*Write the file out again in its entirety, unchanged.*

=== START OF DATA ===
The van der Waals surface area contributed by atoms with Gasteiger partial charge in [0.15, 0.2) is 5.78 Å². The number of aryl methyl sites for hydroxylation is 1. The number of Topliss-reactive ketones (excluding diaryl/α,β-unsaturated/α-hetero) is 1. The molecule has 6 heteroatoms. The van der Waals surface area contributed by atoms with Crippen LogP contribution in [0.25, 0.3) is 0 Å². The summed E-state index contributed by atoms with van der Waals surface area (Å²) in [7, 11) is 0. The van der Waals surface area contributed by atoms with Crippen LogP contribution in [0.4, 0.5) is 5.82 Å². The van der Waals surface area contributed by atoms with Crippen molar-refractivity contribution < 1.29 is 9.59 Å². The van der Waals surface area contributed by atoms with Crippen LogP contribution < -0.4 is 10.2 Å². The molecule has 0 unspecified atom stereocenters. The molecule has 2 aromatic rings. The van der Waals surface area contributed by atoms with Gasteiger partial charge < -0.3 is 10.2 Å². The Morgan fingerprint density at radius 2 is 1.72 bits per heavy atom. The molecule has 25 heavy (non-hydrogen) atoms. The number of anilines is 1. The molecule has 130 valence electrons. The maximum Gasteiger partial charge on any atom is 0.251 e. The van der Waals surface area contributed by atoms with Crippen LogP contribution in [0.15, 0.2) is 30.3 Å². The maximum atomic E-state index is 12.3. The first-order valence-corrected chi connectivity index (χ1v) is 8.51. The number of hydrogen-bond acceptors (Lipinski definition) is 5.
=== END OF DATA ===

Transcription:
The van der Waals surface area contributed by atoms with Gasteiger partial charge in [0.15, 0.2) is 5.78 Å². The number of aryl methyl sites for hydroxylation is 1. The number of Topliss-reactive ketones (excluding diaryl/α,β-unsaturated/α-hetero) is 1. The molecule has 6 heteroatoms. The van der Waals surface area contributed by atoms with Crippen LogP contribution in [0.25, 0.3) is 0 Å². The summed E-state index contributed by atoms with van der Waals surface area (Å²) in [7, 11) is 0. The van der Waals surface area contributed by atoms with Crippen LogP contribution in [0.4, 0.5) is 5.82 Å². The van der Waals surface area contributed by atoms with Crippen molar-refractivity contribution < 1.29 is 9.59 Å². The van der Waals surface area contributed by atoms with Crippen LogP contribution < -0.4 is 10.2 Å². The molecule has 0 unspecified atom stereocenters. The molecule has 2 aromatic rings. The van der Waals surface area contributed by atoms with Gasteiger partial charge < -0.3 is 10.2 Å². The Morgan fingerprint density at radius 2 is 1.72 bits per heavy atom. The molecule has 25 heavy (non-hydrogen) atoms. The number of anilines is 1. The molecule has 130 valence electrons. The maximum Gasteiger partial charge on any atom is 0.251 e. The van der Waals surface area contributed by atoms with Crippen LogP contribution in [0.15, 0.2) is 30.3 Å². The maximum atomic E-state index is 12.3. The first-order valence-corrected chi connectivity index (χ1v) is 8.51. The number of hydrogen-bond acceptors (Lipinski definition) is 5.